The seeds of last Thursday’s decimation at the Polls of Scottish Labour were germinating long before the 2014 Referendum. Worried by the rise of the Nationalists in the Seventies, the late John Smith, one of Labour’s sharpest thinkers, saw critically limited devolution as the solution. His prodigy, Gordon Brown and university friend, Donald Dewar, ensured that his thinking was part of Labour’s successful manifesto in 1997 when Blair swept into Downing Street. The new Prime Minister did not share their enthusiasm but he owed it to Brown and the Scottish Parliament was legislated for in 1998, following the overwhelming support of the Scottish people in the previous year’s referendum.
From the start, it was made clear that the devolved parliament would tow the Westminster line on policy. The inaugural First Minister, Donald Dewar, accommodated that philosophy without demur. Almost immediately, a schism grew between the Scottish Labour MPs at Westminster and, in their view, lesser counterparts at Holyrood. The machine is intensely hierarchical in structure and so uninspiring, journeymen councillors such as Glasgow’s dour Ian Davidson, who had made it to London, unremittingly pointed out their place in the pecking order, a political bourgeoisie. For the young Scottish electorate, this apparent enmity, coupled with their intense hatred of Nationalism, presented a disturbing view of a governing party. Proportional representation ensured that there was a sizeable group of Nationalist MSPs in Holyrood and they were quick to point out devolution’s limitations to the Scottish people and exploit the strife in the Labour monolith. We learned in the Press that First Minister, Henry McLeish, had been publicly reprimanded by Gordon Brown for referring to the Scottish ‘Government’, rather than the lesser term, ‘Executive’. His successor, Jack Mc Connell, received similarly humiliating treatment when the administration published some financial background for a planned bill; it had not first been cleared with the Treasury. As President of the EIS (Educational Institute of Scotland – the majority teachers’ union), during pay and conditions negotiations, following the publication of the McCrone Report, I met with Martin O’Neill, MP, a friend of Gordon Brown and fellow Fifer. We both recognised that this was an unofficial conduit between the trade union side and the eventual paymaster, the Chancellor of the Exchequer. London held the purse strings and the deal had to be acceptable to Brown.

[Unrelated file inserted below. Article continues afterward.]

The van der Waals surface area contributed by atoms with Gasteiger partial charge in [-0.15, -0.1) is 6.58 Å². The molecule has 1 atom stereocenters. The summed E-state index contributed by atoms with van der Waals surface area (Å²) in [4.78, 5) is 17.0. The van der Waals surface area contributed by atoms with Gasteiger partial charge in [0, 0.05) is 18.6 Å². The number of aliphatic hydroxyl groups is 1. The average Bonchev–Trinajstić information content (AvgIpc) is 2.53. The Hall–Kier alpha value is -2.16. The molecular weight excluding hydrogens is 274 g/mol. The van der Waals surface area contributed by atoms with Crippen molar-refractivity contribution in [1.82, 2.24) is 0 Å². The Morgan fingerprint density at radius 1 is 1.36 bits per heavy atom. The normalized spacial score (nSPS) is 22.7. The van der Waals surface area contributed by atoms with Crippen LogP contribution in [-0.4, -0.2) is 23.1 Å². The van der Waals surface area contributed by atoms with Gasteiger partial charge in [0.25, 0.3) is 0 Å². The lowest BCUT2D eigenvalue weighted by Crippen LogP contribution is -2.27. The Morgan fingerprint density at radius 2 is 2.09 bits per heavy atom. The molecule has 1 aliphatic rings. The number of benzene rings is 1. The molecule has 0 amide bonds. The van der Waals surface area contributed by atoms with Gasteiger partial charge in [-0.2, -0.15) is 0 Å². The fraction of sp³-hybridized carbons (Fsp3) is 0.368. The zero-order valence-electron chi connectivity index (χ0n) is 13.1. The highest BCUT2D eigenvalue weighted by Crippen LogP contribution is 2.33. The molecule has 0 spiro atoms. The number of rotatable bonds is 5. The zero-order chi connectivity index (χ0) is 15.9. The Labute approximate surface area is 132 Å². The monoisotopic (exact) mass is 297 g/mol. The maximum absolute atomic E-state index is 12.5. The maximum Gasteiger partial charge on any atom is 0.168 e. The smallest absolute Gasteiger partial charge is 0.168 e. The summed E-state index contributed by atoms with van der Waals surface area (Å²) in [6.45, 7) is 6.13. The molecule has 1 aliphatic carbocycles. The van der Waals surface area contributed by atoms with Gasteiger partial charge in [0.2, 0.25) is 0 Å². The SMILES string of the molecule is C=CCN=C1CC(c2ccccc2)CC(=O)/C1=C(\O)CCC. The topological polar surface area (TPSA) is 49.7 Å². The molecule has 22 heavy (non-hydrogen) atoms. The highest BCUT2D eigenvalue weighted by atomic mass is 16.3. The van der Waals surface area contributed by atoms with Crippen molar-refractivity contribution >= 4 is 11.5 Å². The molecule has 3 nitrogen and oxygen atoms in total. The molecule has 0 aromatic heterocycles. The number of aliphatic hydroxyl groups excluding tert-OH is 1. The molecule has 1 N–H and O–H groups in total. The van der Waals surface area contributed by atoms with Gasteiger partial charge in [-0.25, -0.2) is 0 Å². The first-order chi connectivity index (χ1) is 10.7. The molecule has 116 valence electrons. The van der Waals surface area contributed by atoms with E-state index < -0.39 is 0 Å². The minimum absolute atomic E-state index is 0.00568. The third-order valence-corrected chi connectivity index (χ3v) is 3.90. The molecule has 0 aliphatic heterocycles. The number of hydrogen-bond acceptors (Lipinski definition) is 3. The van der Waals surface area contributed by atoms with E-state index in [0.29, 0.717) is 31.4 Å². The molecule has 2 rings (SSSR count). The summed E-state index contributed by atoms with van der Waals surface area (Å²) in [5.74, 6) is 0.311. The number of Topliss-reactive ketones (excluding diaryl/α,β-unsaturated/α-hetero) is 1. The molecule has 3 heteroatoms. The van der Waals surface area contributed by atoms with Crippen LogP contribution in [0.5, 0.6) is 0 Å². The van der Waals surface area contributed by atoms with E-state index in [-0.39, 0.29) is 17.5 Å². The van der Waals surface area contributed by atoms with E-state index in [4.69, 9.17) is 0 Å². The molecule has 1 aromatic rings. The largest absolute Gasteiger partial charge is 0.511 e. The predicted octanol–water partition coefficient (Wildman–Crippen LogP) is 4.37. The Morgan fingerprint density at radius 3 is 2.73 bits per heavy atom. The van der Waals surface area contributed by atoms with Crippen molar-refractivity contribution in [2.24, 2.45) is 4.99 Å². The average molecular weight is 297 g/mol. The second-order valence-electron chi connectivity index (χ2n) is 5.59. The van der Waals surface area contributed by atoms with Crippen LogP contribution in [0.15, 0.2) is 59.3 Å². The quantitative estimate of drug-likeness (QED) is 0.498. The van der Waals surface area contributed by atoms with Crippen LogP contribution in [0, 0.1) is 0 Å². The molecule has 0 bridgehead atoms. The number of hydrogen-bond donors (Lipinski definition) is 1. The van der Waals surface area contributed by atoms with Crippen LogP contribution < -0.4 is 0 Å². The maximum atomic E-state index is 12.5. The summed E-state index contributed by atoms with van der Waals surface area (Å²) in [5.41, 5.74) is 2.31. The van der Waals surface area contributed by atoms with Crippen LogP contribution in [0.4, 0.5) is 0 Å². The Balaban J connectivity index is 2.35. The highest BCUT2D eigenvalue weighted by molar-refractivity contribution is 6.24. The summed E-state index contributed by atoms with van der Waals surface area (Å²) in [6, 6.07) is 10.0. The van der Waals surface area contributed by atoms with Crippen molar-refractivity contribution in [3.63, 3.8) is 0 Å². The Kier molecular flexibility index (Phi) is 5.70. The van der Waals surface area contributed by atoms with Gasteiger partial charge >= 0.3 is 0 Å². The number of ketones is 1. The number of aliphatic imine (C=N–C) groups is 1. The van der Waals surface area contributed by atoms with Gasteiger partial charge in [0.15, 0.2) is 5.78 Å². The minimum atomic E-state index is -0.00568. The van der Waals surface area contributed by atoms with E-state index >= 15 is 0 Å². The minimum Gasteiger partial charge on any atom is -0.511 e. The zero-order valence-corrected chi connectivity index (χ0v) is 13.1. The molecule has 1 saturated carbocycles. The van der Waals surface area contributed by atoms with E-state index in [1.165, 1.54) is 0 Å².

Blair’s intervention in Iraq and his old pals’ act with Bush appalled Scottish voters of all political persuasions. Thousands shredded their Labour membership cards. The SNP emerged as the largest party in the 2007 elections and successfully governed without an overall majority for the next four years. A blinkered Labour Party felt that it was a mere aberration and sulked pathetically throughout the whole term; their behaviour further alienated swathes of the electorate who should have been their natural supporters. The SNP was widely viewed as a very competent administration and it was no surprise when Salmond was returned with an overall majority and a mandate for an Independence Referendum in 2011. Some Labour ‘beasts’ departed the scene for Westminster at the first opportunity. Yet another Labour leader was appointed, the fifth in seven years. Johann is a friend, an EIS colleague, whose finest moment was, undoubtedly, her resignation letter, accusing London of treating Scottish Labour as a branch office. She was unfortunate too that the Government was led by Alex Salmond, one of the most accomplished politicians in these islands and who has now been succeeded by an even more formidable one in Nicola Sturgeon.
There are still a few brain dead Labour people, including Jim Murphy, who believe that the Referendum and the YES campaign was the sole cause of last week’s disaster. It certainly contributed. One and a half million people supported Independence but, in the aftermath, their desires were largely ignored by Labour who tried to dilute further the already inadequate Smith proposals on powers which Cameron is pledged to deliver. Murphy is just five months in post but in the view of many Scots, including Labour supporters, his baggage is too big a burden to attract votes. Under Blair, he redefined the nature of sycophancy; was a regular media apologist for the legitimacy of Iraq and a devotee of retaining a nuclear deterrent. The extent and nature of defeat do not seem to have limited his ambition which is dismissed as extraordinary fantasy when he havers about becoming First Minister in Holyrood. It is also clear to the Scottish people that the party is seriously divided over his retention of the post.
It will be a long , daunting and probably impossible road back.